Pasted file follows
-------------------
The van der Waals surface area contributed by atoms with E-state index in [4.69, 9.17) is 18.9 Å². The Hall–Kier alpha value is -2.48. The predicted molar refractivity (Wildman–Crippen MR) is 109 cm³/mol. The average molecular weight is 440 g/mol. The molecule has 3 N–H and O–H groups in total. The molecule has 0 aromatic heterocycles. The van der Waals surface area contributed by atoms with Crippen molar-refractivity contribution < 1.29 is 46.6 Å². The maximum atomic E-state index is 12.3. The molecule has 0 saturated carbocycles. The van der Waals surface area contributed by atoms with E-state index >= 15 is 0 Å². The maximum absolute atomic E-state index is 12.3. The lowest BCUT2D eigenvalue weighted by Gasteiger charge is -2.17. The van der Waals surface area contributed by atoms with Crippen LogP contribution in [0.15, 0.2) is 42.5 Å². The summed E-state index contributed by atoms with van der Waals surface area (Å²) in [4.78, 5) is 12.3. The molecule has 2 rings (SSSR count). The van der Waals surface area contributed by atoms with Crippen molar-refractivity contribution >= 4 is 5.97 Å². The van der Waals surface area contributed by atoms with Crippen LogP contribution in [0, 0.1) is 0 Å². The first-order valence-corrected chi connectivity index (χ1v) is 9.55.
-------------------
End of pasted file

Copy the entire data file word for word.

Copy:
The van der Waals surface area contributed by atoms with E-state index in [4.69, 9.17) is 18.9 Å². The Hall–Kier alpha value is -2.48. The predicted molar refractivity (Wildman–Crippen MR) is 109 cm³/mol. The average molecular weight is 440 g/mol. The molecule has 3 N–H and O–H groups in total. The molecule has 0 aromatic heterocycles. The van der Waals surface area contributed by atoms with Crippen molar-refractivity contribution < 1.29 is 46.6 Å². The maximum atomic E-state index is 12.3. The molecule has 0 saturated carbocycles. The van der Waals surface area contributed by atoms with E-state index >= 15 is 0 Å². The maximum absolute atomic E-state index is 12.3. The lowest BCUT2D eigenvalue weighted by Gasteiger charge is -2.17. The van der Waals surface area contributed by atoms with Crippen LogP contribution in [0.15, 0.2) is 42.5 Å². The summed E-state index contributed by atoms with van der Waals surface area (Å²) in [4.78, 5) is 12.3. The molecule has 2 rings (SSSR count). The van der Waals surface area contributed by atoms with Crippen molar-refractivity contribution >= 4 is 5.97 Å². The van der Waals surface area contributed by atoms with Crippen LogP contribution in [0, 0.1) is 0 Å². The first-order valence-corrected chi connectivity index (χ1v) is 9.55.